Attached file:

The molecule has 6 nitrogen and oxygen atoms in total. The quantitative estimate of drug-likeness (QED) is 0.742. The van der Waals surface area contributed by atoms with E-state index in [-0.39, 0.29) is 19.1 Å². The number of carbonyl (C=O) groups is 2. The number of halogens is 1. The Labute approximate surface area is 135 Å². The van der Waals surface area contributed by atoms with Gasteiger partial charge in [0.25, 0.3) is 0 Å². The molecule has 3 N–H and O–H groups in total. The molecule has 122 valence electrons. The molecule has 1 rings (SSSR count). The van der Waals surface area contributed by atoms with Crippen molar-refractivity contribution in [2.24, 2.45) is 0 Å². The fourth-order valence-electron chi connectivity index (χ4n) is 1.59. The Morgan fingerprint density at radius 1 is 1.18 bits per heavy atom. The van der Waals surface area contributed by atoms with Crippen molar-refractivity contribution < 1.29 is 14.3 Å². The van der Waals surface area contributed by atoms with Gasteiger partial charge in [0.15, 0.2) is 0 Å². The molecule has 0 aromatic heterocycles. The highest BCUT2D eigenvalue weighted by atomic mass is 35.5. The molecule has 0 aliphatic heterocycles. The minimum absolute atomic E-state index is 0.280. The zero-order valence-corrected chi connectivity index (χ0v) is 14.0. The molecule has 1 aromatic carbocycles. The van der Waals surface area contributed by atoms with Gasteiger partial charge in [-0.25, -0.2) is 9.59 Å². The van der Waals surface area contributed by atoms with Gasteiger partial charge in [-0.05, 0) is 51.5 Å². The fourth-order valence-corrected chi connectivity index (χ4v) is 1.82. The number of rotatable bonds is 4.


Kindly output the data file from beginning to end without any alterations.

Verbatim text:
The molecule has 6 nitrogen and oxygen atoms in total. The quantitative estimate of drug-likeness (QED) is 0.742. The van der Waals surface area contributed by atoms with E-state index in [-0.39, 0.29) is 19.1 Å². The number of carbonyl (C=O) groups is 2. The number of halogens is 1. The Labute approximate surface area is 135 Å². The van der Waals surface area contributed by atoms with Gasteiger partial charge in [0.25, 0.3) is 0 Å². The molecule has 3 N–H and O–H groups in total. The molecule has 122 valence electrons. The molecule has 1 rings (SSSR count). The van der Waals surface area contributed by atoms with Crippen molar-refractivity contribution in [2.24, 2.45) is 0 Å². The fourth-order valence-electron chi connectivity index (χ4n) is 1.59. The Morgan fingerprint density at radius 1 is 1.18 bits per heavy atom. The van der Waals surface area contributed by atoms with Crippen molar-refractivity contribution < 1.29 is 14.3 Å². The van der Waals surface area contributed by atoms with Gasteiger partial charge in [0.15, 0.2) is 0 Å². The molecule has 0 aromatic heterocycles. The highest BCUT2D eigenvalue weighted by atomic mass is 35.5. The molecule has 0 aliphatic heterocycles. The minimum absolute atomic E-state index is 0.280. The zero-order valence-corrected chi connectivity index (χ0v) is 14.0. The molecule has 1 aromatic carbocycles. The van der Waals surface area contributed by atoms with Gasteiger partial charge in [-0.25, -0.2) is 9.59 Å². The van der Waals surface area contributed by atoms with Gasteiger partial charge in [-0.05, 0) is 51.5 Å². The fourth-order valence-corrected chi connectivity index (χ4v) is 1.82. The number of rotatable bonds is 4.